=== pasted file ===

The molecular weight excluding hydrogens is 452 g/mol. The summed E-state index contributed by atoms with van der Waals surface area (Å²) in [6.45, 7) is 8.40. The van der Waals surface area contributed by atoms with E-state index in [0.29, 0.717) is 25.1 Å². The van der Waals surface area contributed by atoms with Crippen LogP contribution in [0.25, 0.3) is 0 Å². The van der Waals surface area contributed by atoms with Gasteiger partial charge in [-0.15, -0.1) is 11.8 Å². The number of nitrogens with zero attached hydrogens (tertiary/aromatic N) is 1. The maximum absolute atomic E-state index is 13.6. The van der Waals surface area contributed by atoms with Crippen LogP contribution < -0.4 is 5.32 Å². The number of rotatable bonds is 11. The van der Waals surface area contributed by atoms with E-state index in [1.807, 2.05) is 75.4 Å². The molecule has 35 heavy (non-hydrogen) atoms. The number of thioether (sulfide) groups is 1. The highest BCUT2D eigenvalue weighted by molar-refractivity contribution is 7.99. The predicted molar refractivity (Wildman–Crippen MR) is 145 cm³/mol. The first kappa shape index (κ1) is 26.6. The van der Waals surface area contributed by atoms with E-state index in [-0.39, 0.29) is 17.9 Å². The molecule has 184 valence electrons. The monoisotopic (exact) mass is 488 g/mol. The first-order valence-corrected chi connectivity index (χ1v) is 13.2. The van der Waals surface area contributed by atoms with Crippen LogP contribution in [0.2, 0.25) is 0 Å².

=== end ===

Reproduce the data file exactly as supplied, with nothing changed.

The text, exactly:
The molecular weight excluding hydrogens is 452 g/mol. The summed E-state index contributed by atoms with van der Waals surface area (Å²) in [6.45, 7) is 8.40. The van der Waals surface area contributed by atoms with E-state index in [0.29, 0.717) is 25.1 Å². The van der Waals surface area contributed by atoms with Crippen LogP contribution in [0.25, 0.3) is 0 Å². The van der Waals surface area contributed by atoms with Gasteiger partial charge in [-0.15, -0.1) is 11.8 Å². The number of nitrogens with zero attached hydrogens (tertiary/aromatic N) is 1. The maximum absolute atomic E-state index is 13.6. The van der Waals surface area contributed by atoms with Crippen LogP contribution < -0.4 is 5.32 Å². The number of rotatable bonds is 11. The van der Waals surface area contributed by atoms with E-state index in [1.807, 2.05) is 75.4 Å². The molecule has 35 heavy (non-hydrogen) atoms. The number of thioether (sulfide) groups is 1. The highest BCUT2D eigenvalue weighted by molar-refractivity contribution is 7.99. The predicted molar refractivity (Wildman–Crippen MR) is 145 cm³/mol. The first kappa shape index (κ1) is 26.6. The van der Waals surface area contributed by atoms with E-state index in [-0.39, 0.29) is 17.9 Å². The molecule has 184 valence electrons. The monoisotopic (exact) mass is 488 g/mol. The first-order valence-corrected chi connectivity index (χ1v) is 13.2. The van der Waals surface area contributed by atoms with Crippen LogP contribution in [0.2, 0.25) is 0 Å².